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Six speed & NSX-R 4.2 diff problem

Joined
6 September 2004
Messages
1,348
Location
Arundel, QLD, Australia
I've got my six speed trans apart to do the NSX-R 4.2 Final drive & diff upgrade.

I've fitted the new spring & Spacer to the 5 speed diff & breakaway torque is in spec & I fitted new bearings to the diff.

Before I fully disassembled the trans I left the original 6 speed diff in to check the existing preload on the 6 speed diff bearings just to make sure my new dial torque wrench was working ok & had 15 Inch pounds which was a bit on the low side of spec. original bearing shim is 2.12mm

Since fitting the 5 speed diff I can't seem to get any preload. I'm up to 2.5mm shim thickness(I machined) with no preload yet.

I'm now past the thickest shim Honda makes (the autos have thicker shims listed) but i'm past that now.

Can any experts shed any light on this? The manual says not to double up on shims.

I've put the six speed diff back in to recheck and it has preload.
 
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I'm interested in knowing more about this myself. I'm curious as to what the outcome is.
 
Update;
I've made another temporary shim of 2.66mm (Not as accurate as a proper ground shim) & I now have about 5-7 inch pounds of preload.

So I estimate I need around a 2.73mm shim. not a huge amount over the thickest shim Honda makes but still strange.
 
Since, I didn't really get any comments I carried on and ended up fitting a 2.87mm shim to get 20 inch pounds of preload. about 0.5mm larger than the thickest shim Honda makes.

The transmission is back together and all seems good, shifts smoothly as it did before with no unusual noises.
 
I'm glad you figured out how to make it work, but it is very odd that you had to use a shim that large. I'm glad it worked out, though!
 
I'm glad you figured out how to make it work, but it is very odd that you had to use a shim that large. I'm glad it worked out, though!

My only guess is maybe a previous owner of the diff (Bought used from Japan) had maybe damaged the face removing a bearing and had it machined a little to clean up the surface.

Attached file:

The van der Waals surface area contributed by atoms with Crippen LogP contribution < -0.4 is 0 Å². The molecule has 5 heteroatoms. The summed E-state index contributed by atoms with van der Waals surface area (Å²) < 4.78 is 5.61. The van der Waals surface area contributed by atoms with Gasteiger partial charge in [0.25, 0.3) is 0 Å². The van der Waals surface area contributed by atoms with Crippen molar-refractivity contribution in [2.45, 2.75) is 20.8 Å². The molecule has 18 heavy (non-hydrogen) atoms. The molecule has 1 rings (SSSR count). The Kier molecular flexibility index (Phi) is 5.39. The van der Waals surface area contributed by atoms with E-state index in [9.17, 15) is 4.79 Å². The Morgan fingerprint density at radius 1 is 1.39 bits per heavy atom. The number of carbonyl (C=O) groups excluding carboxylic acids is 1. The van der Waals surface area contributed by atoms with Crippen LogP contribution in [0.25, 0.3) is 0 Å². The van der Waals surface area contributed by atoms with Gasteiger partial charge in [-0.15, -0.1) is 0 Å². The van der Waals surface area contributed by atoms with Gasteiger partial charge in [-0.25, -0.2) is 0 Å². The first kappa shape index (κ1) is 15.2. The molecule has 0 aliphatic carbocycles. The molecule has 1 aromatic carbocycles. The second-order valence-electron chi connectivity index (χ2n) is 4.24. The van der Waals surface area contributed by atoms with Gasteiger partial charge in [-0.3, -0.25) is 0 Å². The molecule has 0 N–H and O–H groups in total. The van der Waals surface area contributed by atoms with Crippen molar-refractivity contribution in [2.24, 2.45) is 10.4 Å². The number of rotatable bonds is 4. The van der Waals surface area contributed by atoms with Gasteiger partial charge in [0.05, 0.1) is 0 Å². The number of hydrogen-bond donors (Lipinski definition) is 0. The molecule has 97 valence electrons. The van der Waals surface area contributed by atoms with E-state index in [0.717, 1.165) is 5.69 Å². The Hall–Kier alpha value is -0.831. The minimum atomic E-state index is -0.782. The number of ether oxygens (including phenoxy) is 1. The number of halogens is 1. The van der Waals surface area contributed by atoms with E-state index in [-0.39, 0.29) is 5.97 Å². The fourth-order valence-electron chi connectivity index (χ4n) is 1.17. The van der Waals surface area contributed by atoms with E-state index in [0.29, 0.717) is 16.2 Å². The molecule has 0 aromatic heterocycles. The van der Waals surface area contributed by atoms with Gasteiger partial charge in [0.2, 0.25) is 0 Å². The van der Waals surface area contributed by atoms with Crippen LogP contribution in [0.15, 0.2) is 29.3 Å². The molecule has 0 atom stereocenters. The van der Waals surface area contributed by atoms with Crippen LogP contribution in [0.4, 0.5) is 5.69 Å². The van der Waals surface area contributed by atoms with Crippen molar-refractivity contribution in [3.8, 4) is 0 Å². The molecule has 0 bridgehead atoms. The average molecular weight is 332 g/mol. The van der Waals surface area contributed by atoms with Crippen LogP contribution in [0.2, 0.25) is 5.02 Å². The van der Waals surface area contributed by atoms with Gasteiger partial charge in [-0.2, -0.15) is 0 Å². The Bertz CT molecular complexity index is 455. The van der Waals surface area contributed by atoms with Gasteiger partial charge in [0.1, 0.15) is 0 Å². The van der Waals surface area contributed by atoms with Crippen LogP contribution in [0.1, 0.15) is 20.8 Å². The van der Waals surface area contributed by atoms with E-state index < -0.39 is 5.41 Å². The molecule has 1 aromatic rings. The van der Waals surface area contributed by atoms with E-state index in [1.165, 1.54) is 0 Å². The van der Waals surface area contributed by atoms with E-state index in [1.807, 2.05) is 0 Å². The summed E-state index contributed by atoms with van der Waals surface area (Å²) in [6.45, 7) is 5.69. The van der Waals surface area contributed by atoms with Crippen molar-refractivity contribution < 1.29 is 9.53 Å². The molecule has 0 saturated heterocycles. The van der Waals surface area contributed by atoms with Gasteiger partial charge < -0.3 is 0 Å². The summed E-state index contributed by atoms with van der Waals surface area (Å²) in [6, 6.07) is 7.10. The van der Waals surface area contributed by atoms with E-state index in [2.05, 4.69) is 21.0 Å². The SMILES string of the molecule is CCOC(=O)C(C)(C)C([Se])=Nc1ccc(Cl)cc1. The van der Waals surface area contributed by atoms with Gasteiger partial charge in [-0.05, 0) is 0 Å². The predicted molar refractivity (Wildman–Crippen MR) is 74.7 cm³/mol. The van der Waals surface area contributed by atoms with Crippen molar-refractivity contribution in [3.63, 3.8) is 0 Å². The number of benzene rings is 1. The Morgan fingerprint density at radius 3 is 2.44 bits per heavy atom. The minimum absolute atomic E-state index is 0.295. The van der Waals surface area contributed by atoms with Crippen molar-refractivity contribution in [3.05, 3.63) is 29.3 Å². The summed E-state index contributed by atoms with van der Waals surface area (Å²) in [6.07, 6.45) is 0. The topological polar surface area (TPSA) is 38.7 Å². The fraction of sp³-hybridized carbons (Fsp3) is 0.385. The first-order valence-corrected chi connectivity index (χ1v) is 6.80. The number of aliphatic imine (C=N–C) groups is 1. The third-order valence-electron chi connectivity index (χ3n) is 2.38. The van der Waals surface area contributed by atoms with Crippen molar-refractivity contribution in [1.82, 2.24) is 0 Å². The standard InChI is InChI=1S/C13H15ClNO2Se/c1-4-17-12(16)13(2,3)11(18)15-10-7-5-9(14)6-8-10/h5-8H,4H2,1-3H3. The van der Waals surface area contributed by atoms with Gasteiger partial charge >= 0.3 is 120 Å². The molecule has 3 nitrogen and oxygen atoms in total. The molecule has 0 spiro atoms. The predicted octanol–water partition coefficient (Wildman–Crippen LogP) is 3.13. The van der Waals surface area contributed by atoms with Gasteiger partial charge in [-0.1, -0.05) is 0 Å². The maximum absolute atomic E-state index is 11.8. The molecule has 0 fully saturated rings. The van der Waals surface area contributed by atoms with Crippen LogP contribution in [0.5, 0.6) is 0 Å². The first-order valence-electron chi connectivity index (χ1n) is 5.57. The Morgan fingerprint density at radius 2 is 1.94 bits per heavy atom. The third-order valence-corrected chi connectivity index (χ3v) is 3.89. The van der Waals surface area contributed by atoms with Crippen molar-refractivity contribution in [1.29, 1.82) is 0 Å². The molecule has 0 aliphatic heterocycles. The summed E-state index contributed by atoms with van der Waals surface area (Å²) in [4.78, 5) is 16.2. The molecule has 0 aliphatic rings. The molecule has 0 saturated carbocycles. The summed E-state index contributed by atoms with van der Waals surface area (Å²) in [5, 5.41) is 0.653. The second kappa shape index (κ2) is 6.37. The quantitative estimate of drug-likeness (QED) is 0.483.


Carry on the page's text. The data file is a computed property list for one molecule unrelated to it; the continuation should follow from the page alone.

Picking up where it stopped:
My only guess is maybe a previous owner of the diff (Bought used from Japan) had maybe damaged the face removing a bearing and had it machined a little to clean up the surface.
I suppose that could make sense. Is it still performing well?
 
Now that this was bumped to the top again I figure I could add to this, I have a first-gen torque control diff that I fitted the 4.23 ring gear, NSX-R breakaway spring plate, and two new taper bearings onto.

I used the original shim N and the new bearing preload was nearly nothing at 2-4 lb-in. I went to the A/T shim table and got a shim W (2.36mm), and the preload went to 12-15 lb-in which still wasn't enough.

Now I ordered shim Y (2.42mm) which is the thickest Honda makes (also from the A/T table) and should hopefully get me in the right preload range, so I'm having a similar issue as you Wayne.

Maybe the manufacturing tolerances of the new parts (bearings, races, ring gear, etc.) have changed since the shim tables were made in 1990? Seems like two anecdotes saying the standard shims are way too thin.

is it true that i have to use a 5speed diff for my 6 speed if i want to do a 4.23 final drive ? mine is in a 1991 and i dont have eps

If you have a stock 6-speed transmission, then yes you will need to get the 1st gen differential to use the 4.23.

The 90-94 transmissions have a torque control differential, the 95+ have a torque reactive differential of a slightly different design. The 4.23 kit will not work with the updated 95+ torque reactive diff, so if you want to use the 4.23 at all, you'll have to get a used 1st gen differential regardless of 5/6-speed or EPS.

I believe the updated diff is not necessarily specific to the 6-speeds, I think it was used for MY 1995-1996 as well which are 5-speeds, so you'd be looking for one from a transmission from 90-94.
 
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